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Seamans/My Turn: Let’s bring riflery back to Apex

A visitor recently at the Charlene Manor Extended Care Facility stepped up to ask, “Are you Paul Seamans?” More than 60 years ago when I was instructor on the Camp Apex rifle range, I saw that this boy had a left-handed hold on a right-handed target rifle, an unworkable arrangement.

In his “prone position,” I turned him around and set things aright. Once this boy had sights and bull’s eye in line, he shot qualifying target scores. Thanks expressed, we shook hands and carried off happy summertime memories.

Planners of the Greenfield Camp Apex wanted a shooting program to complement their swimming, archery and handcrafts curriculum. Planners in 1950 were sensitive to the need for safety. They hired an experienced much-qualified man to run the range.

The Greenfield Y’s men built a rifle shed well off the Apex campus. Bolted 4x4 rests, and bought five heavyweight target rifles — too heavy to carry off, and we were ready for our shooters.

Under the guidance of the National Rifle Association, summer camps get targets and diplomas to distinguish qualified shooters. It’s worth a note here that Jenny Boissy, at that time a camper/counselor, won the “Distinguished Expert” diploma, a rare and unique target qualification.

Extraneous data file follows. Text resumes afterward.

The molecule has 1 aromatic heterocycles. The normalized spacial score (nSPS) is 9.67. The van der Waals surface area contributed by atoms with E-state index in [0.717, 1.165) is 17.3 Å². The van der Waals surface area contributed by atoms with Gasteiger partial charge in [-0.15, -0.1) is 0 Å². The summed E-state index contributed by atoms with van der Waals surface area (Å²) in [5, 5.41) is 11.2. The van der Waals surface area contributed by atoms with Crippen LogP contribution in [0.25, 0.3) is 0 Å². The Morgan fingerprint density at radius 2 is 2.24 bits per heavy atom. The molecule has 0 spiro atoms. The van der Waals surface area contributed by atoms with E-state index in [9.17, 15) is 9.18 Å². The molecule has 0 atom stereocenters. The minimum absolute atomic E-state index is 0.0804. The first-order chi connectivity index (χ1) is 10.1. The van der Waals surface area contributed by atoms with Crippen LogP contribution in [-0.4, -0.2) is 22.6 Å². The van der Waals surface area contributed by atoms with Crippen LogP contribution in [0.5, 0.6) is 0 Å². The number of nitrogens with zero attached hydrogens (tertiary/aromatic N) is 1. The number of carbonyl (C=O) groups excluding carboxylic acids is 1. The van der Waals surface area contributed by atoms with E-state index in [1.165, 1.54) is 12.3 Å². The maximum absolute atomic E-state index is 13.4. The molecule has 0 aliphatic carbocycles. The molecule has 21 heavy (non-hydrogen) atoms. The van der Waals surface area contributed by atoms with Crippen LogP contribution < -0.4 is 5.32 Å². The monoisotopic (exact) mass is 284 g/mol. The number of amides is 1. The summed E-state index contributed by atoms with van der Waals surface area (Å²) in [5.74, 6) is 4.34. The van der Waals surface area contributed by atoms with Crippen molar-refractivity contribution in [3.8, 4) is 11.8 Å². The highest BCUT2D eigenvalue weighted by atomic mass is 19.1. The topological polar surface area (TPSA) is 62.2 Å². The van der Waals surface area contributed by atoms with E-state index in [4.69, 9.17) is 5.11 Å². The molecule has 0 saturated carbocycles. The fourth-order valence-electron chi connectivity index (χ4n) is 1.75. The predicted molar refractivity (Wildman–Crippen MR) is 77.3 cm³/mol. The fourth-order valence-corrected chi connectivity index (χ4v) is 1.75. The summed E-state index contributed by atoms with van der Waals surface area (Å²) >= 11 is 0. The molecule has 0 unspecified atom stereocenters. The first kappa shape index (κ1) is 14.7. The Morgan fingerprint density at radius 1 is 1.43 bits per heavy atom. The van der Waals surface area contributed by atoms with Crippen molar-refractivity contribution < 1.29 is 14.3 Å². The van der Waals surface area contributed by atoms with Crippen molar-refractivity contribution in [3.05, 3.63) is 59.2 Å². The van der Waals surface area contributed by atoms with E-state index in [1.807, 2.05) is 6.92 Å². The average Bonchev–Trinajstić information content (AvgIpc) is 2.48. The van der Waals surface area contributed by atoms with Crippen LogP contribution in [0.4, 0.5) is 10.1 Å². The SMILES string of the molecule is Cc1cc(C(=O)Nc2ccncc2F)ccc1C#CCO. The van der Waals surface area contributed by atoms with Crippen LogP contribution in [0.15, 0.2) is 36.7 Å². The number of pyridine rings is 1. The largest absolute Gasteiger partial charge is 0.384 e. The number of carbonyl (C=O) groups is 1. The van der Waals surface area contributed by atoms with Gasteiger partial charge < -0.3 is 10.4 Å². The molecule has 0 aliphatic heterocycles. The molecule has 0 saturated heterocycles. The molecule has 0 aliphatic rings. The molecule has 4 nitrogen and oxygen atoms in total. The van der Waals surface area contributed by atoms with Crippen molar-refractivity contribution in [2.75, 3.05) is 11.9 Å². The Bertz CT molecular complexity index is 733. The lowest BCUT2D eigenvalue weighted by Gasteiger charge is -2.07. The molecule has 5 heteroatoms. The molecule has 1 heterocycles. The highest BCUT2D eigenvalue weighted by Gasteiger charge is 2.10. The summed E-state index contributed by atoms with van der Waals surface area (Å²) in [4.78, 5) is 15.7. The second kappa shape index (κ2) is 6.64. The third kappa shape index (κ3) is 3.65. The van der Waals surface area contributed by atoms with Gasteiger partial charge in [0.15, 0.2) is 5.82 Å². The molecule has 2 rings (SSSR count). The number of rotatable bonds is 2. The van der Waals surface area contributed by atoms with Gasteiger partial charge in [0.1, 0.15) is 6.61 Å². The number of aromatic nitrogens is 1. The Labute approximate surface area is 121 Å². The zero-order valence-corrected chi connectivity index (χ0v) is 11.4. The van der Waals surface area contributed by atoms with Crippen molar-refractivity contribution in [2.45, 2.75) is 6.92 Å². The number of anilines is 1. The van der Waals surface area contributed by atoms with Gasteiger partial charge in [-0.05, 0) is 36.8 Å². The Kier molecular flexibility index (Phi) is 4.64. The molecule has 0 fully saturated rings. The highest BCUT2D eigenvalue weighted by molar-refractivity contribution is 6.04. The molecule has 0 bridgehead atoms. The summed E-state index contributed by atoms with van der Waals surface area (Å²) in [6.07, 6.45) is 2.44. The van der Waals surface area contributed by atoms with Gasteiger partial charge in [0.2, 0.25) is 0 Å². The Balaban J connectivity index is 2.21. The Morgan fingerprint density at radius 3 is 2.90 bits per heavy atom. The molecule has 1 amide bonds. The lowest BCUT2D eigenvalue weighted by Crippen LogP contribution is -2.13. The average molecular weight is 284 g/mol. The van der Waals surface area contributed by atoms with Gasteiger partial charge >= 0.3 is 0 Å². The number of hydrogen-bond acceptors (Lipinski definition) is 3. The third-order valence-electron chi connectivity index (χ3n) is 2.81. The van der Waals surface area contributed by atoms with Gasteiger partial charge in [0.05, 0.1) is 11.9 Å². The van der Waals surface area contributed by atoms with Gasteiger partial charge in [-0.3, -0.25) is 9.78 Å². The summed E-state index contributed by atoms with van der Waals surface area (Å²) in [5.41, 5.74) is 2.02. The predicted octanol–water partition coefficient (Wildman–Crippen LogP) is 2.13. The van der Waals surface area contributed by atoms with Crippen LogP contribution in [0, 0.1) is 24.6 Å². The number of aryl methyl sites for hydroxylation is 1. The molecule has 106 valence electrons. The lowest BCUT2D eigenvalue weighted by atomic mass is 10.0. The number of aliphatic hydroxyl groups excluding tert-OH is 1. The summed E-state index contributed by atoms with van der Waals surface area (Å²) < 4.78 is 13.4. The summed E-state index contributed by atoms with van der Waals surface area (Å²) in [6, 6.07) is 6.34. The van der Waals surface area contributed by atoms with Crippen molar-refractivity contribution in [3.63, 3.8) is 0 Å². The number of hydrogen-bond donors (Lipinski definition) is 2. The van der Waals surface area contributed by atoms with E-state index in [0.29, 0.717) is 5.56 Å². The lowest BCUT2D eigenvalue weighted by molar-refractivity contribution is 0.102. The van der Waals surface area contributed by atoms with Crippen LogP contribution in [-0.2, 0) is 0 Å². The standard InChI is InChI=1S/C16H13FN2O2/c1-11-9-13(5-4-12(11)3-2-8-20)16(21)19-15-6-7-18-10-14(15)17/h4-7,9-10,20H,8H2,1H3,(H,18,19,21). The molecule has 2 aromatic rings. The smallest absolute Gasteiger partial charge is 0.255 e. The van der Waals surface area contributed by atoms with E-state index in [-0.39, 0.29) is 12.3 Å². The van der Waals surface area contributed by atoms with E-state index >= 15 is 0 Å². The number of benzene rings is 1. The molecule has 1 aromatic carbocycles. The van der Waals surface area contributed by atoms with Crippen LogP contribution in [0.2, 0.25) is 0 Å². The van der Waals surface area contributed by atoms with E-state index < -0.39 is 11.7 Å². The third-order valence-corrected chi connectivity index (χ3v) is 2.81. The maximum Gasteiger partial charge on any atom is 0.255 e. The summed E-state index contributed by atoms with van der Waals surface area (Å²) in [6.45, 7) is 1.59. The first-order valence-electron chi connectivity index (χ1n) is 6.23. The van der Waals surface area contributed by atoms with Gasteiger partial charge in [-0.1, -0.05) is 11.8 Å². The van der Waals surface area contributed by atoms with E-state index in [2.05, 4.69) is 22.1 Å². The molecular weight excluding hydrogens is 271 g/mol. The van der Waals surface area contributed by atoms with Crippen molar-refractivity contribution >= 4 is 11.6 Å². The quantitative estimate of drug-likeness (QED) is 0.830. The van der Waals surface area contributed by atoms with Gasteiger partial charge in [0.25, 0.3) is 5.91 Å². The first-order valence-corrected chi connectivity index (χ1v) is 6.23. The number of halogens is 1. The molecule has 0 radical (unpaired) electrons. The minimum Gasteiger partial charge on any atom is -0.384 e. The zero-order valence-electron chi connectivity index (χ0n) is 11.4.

It has not always been smooth sailing. A concerned mother came to protest: “You aren’t going to show my son how to shoot things!”

In the course of one Parents’ Night, two men came to our rifle range to hear what the instructor had to say. It was evident by two unhappy faces that they weren’t expecting much.

When our parents’ meetings were complete, the men got up to leave our range and go back to the campus. They hadn’t gone far before they returned. They shook their children’s instructor’s hands, expressed pleasure in their visit — and went home happy.

In the years 1950 to 1990, many county children took riflery lessons at summer YMCA Camp Apex. Our Recorder has never had to print something about an Apex shooter in trouble with firearms. First and foremost our camp’s stress was on firearms safety.

Our Greenfield YMCA should consider reinstating its summer firearms program. The “Y” has a chance to do something at this time when communities resort to “hand wringing” as the only response to senseless trigger-pulling.

Camp Apex has a first-class 50-foot range and shooting shed. The “Y” would have to scramble to hire a first-rate instructor. Said & Done would be glad to contribute target rifles.

Seamans is a retired elementary school principal who is an avid outdoorsman. He writes the Said and Done column for The Recorder.

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